Sex and endometriosis

All Woman

ENDOMETRIOSIS, the condition where the tissue that normally lines the womb ends up elsewhere, has been known to cause painful periods. However, there are other equally debilitating effects of this disease, and painful sex is one of them.

Painful sex, or dyspareunia, is a major issue when it comes on to the relationships, fertility and psychology of women. It can literally destroy a relationship if not addressed properly. Endo patients who suffer from this often avoid trying to have sexual intercourse and when they do, the anxiety of the associated pain makes intimacy almost impossible. This in turn reduces the chances of getting pregnant, as no sex equals no baby (for the most part anyway).

The cause for the pain is stretching of endometriosis deposits that would be in the upper vagina and lower part of the womb. This typically leads to pain during deep penetration which can linger for up to two days after intercourse, though some women report having pain just as penetration occurs. Another cause is related to the treatment of the disease. Some of the medications used cause vaginal dryness and decrease in sex drive. The latter will in turn reduce arousal and lubrication, both of which causes sex to be painful.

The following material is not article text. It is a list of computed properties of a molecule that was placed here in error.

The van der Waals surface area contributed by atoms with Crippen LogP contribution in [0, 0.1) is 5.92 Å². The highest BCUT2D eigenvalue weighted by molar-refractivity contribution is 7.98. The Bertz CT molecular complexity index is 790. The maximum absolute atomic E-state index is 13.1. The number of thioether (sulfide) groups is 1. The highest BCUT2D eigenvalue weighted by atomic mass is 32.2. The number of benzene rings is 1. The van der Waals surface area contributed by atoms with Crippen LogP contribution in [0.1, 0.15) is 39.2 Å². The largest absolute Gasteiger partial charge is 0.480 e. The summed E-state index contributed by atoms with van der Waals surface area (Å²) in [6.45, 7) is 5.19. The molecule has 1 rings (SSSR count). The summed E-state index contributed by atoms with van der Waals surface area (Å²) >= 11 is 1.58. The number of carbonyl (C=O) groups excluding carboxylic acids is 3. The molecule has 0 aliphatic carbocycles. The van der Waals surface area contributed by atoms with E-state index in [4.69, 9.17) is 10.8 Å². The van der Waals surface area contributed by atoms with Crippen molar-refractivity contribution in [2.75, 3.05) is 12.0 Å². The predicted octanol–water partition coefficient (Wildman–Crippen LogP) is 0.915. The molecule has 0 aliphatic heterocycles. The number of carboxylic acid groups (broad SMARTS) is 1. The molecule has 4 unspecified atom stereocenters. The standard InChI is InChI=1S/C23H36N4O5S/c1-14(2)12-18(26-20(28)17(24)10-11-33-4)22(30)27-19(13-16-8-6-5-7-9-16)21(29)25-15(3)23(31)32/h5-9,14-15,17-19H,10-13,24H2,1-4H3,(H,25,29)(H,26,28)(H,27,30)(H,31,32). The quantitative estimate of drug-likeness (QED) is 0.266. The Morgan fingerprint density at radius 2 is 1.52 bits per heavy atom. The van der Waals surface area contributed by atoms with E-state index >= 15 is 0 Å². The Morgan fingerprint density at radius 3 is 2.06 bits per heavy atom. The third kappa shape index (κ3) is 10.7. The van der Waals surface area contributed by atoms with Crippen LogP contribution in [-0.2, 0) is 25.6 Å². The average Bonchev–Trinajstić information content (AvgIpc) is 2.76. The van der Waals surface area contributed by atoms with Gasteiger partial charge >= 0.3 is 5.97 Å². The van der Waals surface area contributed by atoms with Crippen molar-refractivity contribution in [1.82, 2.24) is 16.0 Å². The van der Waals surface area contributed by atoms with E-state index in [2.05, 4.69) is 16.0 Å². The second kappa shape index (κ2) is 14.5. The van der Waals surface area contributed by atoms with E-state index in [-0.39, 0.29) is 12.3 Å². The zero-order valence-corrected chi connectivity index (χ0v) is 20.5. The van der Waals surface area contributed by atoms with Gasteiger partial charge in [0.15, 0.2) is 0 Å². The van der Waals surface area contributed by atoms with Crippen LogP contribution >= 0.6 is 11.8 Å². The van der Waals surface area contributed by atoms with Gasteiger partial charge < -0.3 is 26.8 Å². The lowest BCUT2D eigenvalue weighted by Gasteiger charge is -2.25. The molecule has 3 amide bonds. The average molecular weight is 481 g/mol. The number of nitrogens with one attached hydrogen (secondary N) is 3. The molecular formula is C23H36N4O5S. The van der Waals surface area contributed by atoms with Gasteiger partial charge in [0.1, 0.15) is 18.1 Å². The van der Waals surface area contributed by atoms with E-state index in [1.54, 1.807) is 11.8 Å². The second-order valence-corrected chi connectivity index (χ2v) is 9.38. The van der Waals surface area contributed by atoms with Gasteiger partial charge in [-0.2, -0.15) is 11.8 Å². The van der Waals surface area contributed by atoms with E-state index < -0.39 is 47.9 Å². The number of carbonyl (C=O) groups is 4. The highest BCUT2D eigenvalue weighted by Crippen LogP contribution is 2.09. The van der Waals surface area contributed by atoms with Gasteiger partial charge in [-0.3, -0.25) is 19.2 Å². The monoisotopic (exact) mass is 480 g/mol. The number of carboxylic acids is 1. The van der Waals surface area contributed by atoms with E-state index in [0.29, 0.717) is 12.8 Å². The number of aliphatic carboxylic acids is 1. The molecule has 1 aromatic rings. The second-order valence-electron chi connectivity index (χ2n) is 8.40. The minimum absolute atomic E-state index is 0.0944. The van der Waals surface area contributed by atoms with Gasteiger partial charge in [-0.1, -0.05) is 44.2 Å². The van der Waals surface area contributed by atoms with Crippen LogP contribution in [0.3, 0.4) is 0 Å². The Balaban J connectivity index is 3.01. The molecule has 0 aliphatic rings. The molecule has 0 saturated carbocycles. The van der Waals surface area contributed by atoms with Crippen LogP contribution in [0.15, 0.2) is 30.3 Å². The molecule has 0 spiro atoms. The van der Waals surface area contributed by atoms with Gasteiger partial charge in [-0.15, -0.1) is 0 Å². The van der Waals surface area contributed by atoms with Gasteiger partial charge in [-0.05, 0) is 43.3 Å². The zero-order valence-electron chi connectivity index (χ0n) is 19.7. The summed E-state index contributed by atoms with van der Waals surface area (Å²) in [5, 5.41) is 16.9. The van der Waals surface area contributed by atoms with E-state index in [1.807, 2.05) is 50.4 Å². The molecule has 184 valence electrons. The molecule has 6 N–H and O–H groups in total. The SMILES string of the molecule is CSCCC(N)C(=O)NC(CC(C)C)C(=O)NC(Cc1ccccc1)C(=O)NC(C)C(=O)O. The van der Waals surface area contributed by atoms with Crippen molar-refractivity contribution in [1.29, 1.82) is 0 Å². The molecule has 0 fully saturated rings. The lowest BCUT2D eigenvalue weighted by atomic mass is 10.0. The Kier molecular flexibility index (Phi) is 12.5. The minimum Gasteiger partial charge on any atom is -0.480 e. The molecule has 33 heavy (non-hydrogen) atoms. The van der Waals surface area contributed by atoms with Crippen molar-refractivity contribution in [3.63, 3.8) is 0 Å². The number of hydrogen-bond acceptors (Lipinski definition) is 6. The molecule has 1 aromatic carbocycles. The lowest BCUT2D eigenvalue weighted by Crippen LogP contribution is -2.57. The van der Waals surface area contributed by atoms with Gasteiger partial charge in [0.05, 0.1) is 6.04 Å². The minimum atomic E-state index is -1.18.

Thankfully, there are a variety of ways to get help to alleviate this issue. It's not usually an easy fix, however, and it's important that the couples communicate and tackle it together.

1. Communication

Tell your partner what's going on. This is the first step towards relief. Many women tend to just “bear” it and cry when no one is looking. Some may even lie and say, “I'm just not in the mood”. This helps no one. Carry your partner to the next check-up with your ObGyn for him to be better informed. At times it's necessary to have couples' therapy where all the negative feelings can be brought up and addressed.

2. Lubrication

Whether the cause for vaginal dryness is medication or just anxiety, lubrication will go a long way in helping to reduce friction and pain.

3. Avoid sex near your period

This is usually when it's most painful. Stay clear of this time period until the pain is better controlled.

4. Foreplay

This cannot be understated.

5. Try different positions

This is completely individual and requires you and your partner to experiment with what works best for you. Usually missionary position is most painful, while lying on your side or doggy-style tends to be better tolerated.

6. Try things other than straight sex

Intimacy doesn't mean penetration alone. While the aim is to have that as a regular part of the relationship, it may be necessary to hold off until your condition is better controlled. Instead focus on foreplay, including kissing, massage and oral sex.

7. Get your endometriosis under control

While all of the above are great tips, the disease itself will need to be controlled. Reducing and suppressing the amount of endometriosis in the pelvis via laparoscopy or medication is key.

There's always hope. Bring back the intimacy and love in your relationship. Talk to him. Talk to your doc.

Dr Ryan Halsall is a gynaecologist at Island Laparoscopy. To schedule a consultation send e-mails to or call 876-455-4527. Facebook page is .




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